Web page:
1. There shall be three judges, who shall be considered fairminded
and honorable men, and thoroughly acquainted with the business.
2. Cattle shall weigh not less than 1,400 pounds.
3. Contestants will be allowed eight minutes to dress the bullock;
judges to call time when the bullock is drawn up, front feet off and right
hindleg broken; dresser to call time when finished.
4. After dresser calls time he will not be allowed near carcass or
hide until after judges have made their inspection when, by having every-
thing perfect, dresser will be credited with 100 points in time of eight
minutes; points to be considered as follows:
1st. For opening, reining and siding bullock, 15 points.
2d. " leging, 5 points.
3d. " rumping and backing 15 points.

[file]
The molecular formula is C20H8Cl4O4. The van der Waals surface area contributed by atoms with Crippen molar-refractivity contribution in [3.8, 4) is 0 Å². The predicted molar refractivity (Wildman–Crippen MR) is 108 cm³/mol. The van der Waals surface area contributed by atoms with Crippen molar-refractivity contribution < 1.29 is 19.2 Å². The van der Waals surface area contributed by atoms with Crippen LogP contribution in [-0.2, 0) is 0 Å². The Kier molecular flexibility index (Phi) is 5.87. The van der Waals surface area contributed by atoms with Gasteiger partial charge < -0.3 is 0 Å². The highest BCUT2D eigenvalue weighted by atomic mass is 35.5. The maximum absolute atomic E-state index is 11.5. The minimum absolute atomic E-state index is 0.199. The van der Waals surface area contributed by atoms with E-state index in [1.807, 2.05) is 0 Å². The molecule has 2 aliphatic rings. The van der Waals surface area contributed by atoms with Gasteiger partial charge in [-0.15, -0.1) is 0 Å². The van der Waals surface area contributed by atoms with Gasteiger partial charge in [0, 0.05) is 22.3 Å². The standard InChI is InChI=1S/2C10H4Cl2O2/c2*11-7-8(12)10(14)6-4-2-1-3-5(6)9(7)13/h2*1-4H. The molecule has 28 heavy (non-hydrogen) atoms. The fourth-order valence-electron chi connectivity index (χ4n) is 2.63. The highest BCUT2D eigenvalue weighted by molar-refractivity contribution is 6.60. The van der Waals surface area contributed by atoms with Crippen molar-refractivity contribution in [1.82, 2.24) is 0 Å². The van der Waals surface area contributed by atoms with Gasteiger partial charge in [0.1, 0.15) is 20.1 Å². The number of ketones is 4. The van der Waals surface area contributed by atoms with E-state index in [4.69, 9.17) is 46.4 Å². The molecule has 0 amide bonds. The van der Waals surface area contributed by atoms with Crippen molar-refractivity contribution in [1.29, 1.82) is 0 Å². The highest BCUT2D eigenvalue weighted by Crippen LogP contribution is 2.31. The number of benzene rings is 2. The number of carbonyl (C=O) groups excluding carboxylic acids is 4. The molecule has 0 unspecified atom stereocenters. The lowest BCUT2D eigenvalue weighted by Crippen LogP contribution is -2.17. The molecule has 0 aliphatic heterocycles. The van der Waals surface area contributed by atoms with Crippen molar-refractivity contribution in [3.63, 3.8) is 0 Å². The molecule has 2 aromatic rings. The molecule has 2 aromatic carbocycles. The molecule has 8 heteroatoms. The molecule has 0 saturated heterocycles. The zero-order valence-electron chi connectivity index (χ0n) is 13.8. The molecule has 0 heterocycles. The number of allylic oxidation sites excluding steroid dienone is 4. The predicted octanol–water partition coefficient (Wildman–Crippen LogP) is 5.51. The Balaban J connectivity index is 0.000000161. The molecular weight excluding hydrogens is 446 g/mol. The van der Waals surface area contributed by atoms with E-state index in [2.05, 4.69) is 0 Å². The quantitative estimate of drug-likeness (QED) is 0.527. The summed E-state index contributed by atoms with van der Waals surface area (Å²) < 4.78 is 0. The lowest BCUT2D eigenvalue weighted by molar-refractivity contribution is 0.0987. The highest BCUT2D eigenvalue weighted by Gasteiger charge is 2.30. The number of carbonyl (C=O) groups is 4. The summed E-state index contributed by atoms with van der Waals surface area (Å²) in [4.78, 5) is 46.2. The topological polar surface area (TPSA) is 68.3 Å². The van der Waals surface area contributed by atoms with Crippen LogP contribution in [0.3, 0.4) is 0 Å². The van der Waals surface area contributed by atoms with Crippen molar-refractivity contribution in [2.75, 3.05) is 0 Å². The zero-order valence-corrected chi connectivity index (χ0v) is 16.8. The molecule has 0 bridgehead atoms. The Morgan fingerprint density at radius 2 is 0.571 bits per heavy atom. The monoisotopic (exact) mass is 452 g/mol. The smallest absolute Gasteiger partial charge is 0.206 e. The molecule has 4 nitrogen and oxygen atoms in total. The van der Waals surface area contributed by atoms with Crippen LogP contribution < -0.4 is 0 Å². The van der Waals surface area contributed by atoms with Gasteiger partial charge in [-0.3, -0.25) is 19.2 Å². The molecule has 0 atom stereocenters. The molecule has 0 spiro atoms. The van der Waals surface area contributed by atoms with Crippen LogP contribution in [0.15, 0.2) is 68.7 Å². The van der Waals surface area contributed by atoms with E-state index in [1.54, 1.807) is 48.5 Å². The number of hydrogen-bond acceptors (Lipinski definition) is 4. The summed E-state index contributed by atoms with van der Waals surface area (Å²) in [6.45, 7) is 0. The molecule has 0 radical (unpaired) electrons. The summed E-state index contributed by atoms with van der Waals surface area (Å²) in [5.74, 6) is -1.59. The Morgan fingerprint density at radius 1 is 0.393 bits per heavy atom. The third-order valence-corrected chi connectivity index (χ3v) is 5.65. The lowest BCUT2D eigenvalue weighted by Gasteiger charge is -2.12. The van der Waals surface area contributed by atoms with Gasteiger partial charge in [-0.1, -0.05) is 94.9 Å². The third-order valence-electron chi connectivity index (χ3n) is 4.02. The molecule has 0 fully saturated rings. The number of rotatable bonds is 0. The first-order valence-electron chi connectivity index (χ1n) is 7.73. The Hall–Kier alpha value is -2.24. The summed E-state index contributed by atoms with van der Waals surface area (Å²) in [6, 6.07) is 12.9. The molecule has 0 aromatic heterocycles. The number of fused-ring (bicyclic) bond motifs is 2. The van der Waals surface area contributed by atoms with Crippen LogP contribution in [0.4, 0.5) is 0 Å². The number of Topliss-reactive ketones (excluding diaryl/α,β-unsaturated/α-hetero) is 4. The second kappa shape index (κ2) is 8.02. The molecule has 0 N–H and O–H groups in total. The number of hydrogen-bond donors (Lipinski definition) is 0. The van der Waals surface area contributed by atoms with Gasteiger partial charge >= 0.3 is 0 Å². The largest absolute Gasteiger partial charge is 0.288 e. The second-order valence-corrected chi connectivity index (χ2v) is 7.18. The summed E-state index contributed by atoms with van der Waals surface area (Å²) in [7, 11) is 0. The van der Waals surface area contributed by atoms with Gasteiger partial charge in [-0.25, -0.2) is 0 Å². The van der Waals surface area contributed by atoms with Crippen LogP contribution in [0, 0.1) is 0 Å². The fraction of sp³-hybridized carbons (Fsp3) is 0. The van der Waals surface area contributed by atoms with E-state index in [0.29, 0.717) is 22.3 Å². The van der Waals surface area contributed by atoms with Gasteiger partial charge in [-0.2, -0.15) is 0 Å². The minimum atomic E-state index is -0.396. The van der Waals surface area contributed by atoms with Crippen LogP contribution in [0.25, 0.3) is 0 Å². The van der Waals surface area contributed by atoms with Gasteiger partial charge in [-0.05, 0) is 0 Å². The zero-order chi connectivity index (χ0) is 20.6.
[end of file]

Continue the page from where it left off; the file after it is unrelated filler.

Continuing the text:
4th. " splitting, 15 points.
5th. " clearing shank and dropping hide, 10 points.
6th. " time, 20 points.
7th. " general neatness. 10 points.
8th. ' condition of hide, 10 points.
This constitutes the 100 points to credit. The following points will be
deducted for the following defects: Twenty points off for every minute
over the allotted eight minutes, and ten points in his favor for every minute
less than allotted time. Under these rules Mr. Mullins's second match
took place October 19,1887, at the Exposition building in Chicago. 111.,
with the exception that twenty-five minutes instead of eight were allowed
to dress the bullock. There were nine contestants in this match. The
judges were men of good standing and judgment and decided to the sat-
isfaction of contestants and audience. One of them was from Boston,
one from New York and one from Chicago.
14 A TRIP THROUGH THE
Min. Sec. Points.
Mr. Mullins won first prize, $100, 10 97
Larry Noonan won second, $50, 12 94
Joe Smith won third. $25, 11 45 81
At this contest there were over 3,000 people. These American rules
which governed this contest as well as all others since bring out a better